I have been in love with music since I was born basically, putting on headphones, turning the volume up and spacing out. Why focus on anything when you can disappear in a song? My initial plan for this blog post was creating a podcast and uploading it but turns out that requires a lot of work and also I’d rather not have to listen to my own voice for hours while editing that, thank you very much.

So, alas, here we go: the property of sounds that determines the pitch is the frequency. It is measured in hertz (Hz) and the human hearing range captures 20 to 20,000 Hz. The hearing range gradually declines with age, which means young people can hear sounds older people cannot. Years ago this was used by shop owners to make young customers, mainly teenagers, leave their stores.

In order to record sound you need a microphone. (Big surprise there.) There are multiple microphone categories which are used for different purposes. Let’s say someone wants to record group vocals, like a choir, an omnidirectional microphone with its maximum ambient pickup would be perfect for that situation. It has a frequency of 20 to 18,000 Hz (wow!) and can either be powered by battery or phantom power, which means it is connected to the camera and uses the camera’s power.

Other types of microphones are, for example, stereo microphones which have a great spacial impact and the realism of a live sound field. They can capture between 30 and 20,000 Hz and are mainly used for radio and TV recordings. But, traditionally, they were only powered by battery. Another microphone is the cardioid microphone, a cheaper version of the classical studio microphone which has the same frequency as stereo microphones. They do not pick up background sound easily and have a minimal sound distortion which makes them ideal for vocal close-ups, overhead recordings or piano and string concerts. Like most microphones on this list, they too run on battery and phantom power. The mini cardioid microphone is fundamentally the same as a cardioid microphone, but records with a frequency between 40 and 20,000 Hz and is often attached to a power and a transmitter module. It results in crips and full sounding voices and an overall clear sound. Finally, the unidirectional microphone is set at a 30 degree angle. It has a normal setting for close up and medium distance and a tele setting for long distance recordings. Its frequency is from 70 to 18,000 Hz.

The Zoom H4 Stereo Recorder is very sensitive, which means it picks up lots of unwanted noise. To avoid this, you need to get as close to the sound source as possible when you record. The recorder then saves the data on its SD card in either .wav or .mp3 format (wav is basically like raw but for music). A very big advantage is that you can plug in your headphones and immediately listen to recordings.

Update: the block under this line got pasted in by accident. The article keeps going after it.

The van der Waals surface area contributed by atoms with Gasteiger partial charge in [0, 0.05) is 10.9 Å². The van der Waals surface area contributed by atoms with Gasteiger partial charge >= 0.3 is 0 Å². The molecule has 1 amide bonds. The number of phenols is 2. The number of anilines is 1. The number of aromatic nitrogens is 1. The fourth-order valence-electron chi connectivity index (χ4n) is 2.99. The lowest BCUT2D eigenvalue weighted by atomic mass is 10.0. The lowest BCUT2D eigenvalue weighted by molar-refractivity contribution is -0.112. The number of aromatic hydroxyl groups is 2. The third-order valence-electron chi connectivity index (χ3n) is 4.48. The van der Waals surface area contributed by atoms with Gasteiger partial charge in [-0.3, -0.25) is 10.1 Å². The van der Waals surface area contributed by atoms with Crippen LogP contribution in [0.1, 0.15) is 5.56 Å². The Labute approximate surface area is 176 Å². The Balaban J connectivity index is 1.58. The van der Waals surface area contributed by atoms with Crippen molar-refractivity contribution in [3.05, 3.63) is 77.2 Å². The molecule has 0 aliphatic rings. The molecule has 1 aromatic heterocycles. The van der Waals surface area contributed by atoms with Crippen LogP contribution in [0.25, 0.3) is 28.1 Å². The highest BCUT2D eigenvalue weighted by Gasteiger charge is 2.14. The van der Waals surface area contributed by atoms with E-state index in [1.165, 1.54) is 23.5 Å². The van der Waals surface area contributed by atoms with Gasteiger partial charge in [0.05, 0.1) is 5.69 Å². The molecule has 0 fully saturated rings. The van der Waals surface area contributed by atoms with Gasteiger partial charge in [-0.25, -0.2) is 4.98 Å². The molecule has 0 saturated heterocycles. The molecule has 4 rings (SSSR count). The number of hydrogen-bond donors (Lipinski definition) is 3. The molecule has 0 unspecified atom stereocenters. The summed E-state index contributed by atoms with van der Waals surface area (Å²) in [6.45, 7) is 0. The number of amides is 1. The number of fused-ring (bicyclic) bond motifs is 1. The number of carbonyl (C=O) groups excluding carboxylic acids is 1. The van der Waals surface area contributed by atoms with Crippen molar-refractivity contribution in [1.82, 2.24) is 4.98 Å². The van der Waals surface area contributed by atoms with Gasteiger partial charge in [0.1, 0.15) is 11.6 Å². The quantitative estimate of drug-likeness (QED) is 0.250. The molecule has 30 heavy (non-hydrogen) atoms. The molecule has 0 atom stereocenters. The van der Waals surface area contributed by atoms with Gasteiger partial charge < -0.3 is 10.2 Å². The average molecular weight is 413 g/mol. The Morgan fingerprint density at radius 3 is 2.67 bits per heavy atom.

Personally, I liked getting a short ten minute break to take a stroll around Tower C. Yes, I did have to record surrounding sounds and like some creepy stalker I did not only record birds and cars but also random students talking. Although I shortened that recording and looped it so you cannot actually hear their conversation. Below is a screenshot of my project in Logic Pro and the link to the final song (it is quite short).


Sadly, the workshop was mainly focused on the technical theory of music and less on the affect it has on our brains which is extremely interesting and cool, so I did some personal research on it and decided to include some of it in this blog post.

The author of this article lists eight things music does to our brains. Since I’m quite sure you don’t have the time to read all of this, here is a quick summary:

  1. Music affects how we see neutral expressions: If you listen to sad music, you are more likely to interpret a neutral face as a sad one and vice versa with happy music.
  2. Less is more: If you turn the volume level to moderate, it can improve your creativity.
  3. Music determines your personality or rather your personality determines your taste in music. (I can’t summarise this, it’s really complex and cool but I will include the graphic they used in the article. Funnily enough, according to this I have both low- and high-self esteem, but I am very creative and lazy, okay…)
  4. Music distracts you when you drive. (What a crazy, surprising fact.)
  5. Taking music lessons as a child makes you smarter and cooler and superior. (Jk, but it does apparently improve motor and reasoning skills.)
  6. Music makes you pay attention: Classical music improves your visual attention the most
  7. Listening to people talk on the phone is distracting, especially  when you hear only one side of the conversation.
  8. Music makes you feel less tired when you exercise: Listening to music when you work out, makes you unconsciously train longer and harder.


Furthermore, here are three youtube videos. The first two actually explain how music affects our brains and are quite interesting. I also found a TED Talk by Hauke Egermann, but it was pretty long and I stopped paying attention halfway through so I chose not to include it. (Why am I mentioning it now then? Honestly, I don’t know. I cannot explain my brain to you.) Finally, the third video I included is not actually that relevant because it is a quite literal interpretation of how music changes us, but it’s funny.



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